“These must have been playthings of Lord Henry himself,” Professor Harding said. “They are in such remarkable condition. It is a find, indeed.”

“The sword and shield, perhaps,” The Doctor said. He carefully picked up the wax figure. “I’m not so sure about this. I don’t think Henry played with dolls.”

Professor Harding looked at The Doctor and seemed on the point of questioning his judgement, but there was something about him, absurd as he looked in his eclectic outfit, that disarmed all criticism.

“What’s your opinion then, sir?” he asked almost meekly.

“It is an effigy of Lord Henry himself, wearing cloth that matched his own clothes, perhaps scraps left over from the tailoring of his robes. This is much more than a toy. In a time of superstition, when witchcraft was fully believed in, this was a tool… a weapon… to be used against his Lordship.”

Professor Harding’s eyes opened wide in surprise.

“You mean some sort of voodoo… sticking pins in a doll… surely that is just legend and myth. The ‘witches’ who were pursued in the sixteenth and seventeenth centuries were merely women who tried to practice medicine or victims of malicious gossip.”

“Legends and myths all have some foundation,” The Doctor assured him. “But you don’t have to take my word for it. I’ll bid you good day professor. Enjoy your dig.”

With that he swept away. Adric followed him, running to catch up this time. The Doctor’s easy stroll was now a long-legged stride.

“Back to the TARDIS,” he said. “We need to take a trip to the sixteenth century. I think the boy was in trouble. That was practically an SOS message. Except SOS hadn’t been invented then.”

“Boy… you mean Lord Henry, the one with all the titles?”

“A boy, nonetheless, at the mercy of adults who might not all wish him well. He is lucky to have his father’s favour. That is protection against most dangers. King Henry would have the head of any man who threatened the life of his son with any ordinary plot. But there are other kinds of peril… the sort he needs me to investigate.”

Adric accepted that they had a mission. What he wasn’t so sure about was the clothes he was required to wear. The least desirable part of the costume were the tights or ‘hose’ that covered his legs. Over that went what looked like a dress of orange fabric richly embroidered in gold thread. The skirt came to just above his knees making him feel peculiarly vulnerable. Over that was a sleeveless gown of brown velvet and a light orange floral pattern. He had to wear a rather strange hat in the same light orange floral fabric to complete the ensemble.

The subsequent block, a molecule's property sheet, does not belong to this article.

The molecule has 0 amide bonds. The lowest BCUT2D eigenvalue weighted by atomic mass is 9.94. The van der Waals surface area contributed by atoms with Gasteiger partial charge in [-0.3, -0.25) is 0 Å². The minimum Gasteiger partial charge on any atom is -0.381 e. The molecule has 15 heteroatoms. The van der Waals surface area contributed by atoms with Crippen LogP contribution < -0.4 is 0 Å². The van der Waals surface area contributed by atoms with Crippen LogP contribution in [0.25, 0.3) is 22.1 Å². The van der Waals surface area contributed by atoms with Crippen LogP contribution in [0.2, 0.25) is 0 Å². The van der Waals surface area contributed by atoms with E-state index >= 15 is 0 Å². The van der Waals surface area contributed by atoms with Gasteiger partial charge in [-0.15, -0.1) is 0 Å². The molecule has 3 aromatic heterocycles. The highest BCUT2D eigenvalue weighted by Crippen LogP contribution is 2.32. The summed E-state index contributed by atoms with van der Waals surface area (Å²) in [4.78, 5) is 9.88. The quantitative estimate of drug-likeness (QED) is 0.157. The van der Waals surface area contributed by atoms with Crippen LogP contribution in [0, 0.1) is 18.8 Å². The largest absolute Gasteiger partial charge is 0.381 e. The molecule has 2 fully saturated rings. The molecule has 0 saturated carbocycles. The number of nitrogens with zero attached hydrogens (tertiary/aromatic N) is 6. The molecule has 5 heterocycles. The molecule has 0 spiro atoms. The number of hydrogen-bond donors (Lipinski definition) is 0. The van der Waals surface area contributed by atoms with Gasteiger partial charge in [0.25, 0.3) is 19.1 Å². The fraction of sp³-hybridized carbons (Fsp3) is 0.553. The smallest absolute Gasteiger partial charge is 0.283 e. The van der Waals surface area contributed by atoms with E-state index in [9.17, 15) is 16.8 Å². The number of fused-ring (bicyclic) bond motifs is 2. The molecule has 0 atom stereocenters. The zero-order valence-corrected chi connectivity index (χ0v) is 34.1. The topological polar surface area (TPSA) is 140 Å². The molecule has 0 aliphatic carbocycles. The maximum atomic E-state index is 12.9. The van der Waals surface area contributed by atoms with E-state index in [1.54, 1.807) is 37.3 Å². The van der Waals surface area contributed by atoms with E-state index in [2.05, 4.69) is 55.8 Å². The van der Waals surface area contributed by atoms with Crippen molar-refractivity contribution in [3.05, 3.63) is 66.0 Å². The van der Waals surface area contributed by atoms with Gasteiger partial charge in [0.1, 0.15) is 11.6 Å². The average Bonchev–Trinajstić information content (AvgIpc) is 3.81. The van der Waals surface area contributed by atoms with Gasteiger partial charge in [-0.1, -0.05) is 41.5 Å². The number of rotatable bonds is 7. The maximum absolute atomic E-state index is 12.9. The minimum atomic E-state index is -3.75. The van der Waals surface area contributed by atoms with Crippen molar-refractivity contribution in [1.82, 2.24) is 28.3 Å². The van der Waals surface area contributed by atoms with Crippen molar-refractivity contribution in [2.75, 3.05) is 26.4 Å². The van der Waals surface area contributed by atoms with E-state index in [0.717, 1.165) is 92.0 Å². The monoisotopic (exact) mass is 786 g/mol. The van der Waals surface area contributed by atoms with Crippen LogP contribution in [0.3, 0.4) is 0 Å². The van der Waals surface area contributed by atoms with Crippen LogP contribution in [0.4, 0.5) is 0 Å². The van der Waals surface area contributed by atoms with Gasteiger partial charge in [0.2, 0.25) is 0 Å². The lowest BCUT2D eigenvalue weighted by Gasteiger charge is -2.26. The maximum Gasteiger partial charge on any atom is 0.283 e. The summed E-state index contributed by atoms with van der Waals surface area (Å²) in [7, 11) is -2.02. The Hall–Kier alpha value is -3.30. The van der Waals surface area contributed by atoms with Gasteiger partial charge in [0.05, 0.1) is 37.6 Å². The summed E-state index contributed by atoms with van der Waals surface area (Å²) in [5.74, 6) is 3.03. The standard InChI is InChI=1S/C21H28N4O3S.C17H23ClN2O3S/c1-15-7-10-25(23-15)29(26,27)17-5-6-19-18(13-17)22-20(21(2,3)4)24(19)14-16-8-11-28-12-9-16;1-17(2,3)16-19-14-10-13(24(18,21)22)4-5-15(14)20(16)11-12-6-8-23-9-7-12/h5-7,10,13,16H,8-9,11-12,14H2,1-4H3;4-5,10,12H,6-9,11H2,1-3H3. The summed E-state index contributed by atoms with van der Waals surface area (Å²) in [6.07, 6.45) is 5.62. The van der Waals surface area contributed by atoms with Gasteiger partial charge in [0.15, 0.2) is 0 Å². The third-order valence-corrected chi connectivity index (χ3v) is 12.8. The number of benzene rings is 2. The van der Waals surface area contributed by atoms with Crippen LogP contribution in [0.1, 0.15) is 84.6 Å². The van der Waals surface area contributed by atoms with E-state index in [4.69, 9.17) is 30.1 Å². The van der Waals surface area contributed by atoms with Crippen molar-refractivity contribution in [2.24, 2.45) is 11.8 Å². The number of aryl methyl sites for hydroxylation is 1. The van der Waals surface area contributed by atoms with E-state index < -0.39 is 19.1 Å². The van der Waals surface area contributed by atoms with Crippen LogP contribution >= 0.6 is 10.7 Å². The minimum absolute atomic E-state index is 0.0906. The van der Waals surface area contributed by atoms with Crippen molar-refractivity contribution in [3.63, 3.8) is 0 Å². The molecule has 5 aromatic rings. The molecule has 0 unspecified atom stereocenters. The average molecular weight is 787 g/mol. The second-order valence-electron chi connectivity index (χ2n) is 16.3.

The Doctor’s outfit was a startling contrast to his usual clothes. It, too, involved the ‘hose’ though his were in black, as was the velvet ‘dress’ which had a red satin shirt underneath. His gown was black satin with a rich fur trim. He had a soft velvet cap on but it was almost lost on top of his unruly hair.

Actually, Adric thought, it was a bit of an improvement for The Doctor. But he didn’t like wearing the hose at all and the layers of clothes felt heavy on him compared to his usual handmade jerkin woven from Alzarian cotton.

“I am a man of learning and social position,” The Doctor said. “Unless you’d prefer to be my servant and spend your time in the kitchen, you’ll have to dress as a gentleman – my pupil, travelling to learn something of the northern customs.”

Adric shrugged. The TARDIS seemed to have materialised somewhere, but the screen only showed darkness.

“Perfect,” The Doctor said and stepped outside. Adric followed and as his eyes became accustomed to the gloom of the cool room lit only by a tiny slit of a window near the ceiling, he saw The Doctor cover the TARDIS with a large piece of sacking. “This is the sixteenth century,” he explained. “Difficult time to be found with a ‘magic box’ in your possession. It’ll be all right here. This is the winter food cellar. Nobody will need to come down here for months.”

Adric followed The Doctor up a narrow set of stone steps. A stout door at the top was locked and bolted from the other side, but the sonic screwdriver made short work of that. They stepped out into a narrow corridor and The Doctor locked the door again before getting his bearings and heading off to the right. Presently they emerged into a wide, high room with shields on the stone walls bearing the arms of Lord Henry Fitroy and those of King Henry VIII. There was a large oak table in the middle of the room with cushioned chairs around it. The Doctor took a seat. Adric hovered uncertainly.

A servant in a red jerkin entered the room and looked at them both curiously. They were dressed as men of social stature so he addressed them politely when he asked what business they had at Sheriff Hutton Castle.

“Pray tell Lord Henry that The Doctor is here,” The Doctor replied. “Then see to it that chambers are provided for myself and my ward. We shall be staying several nights, I think.”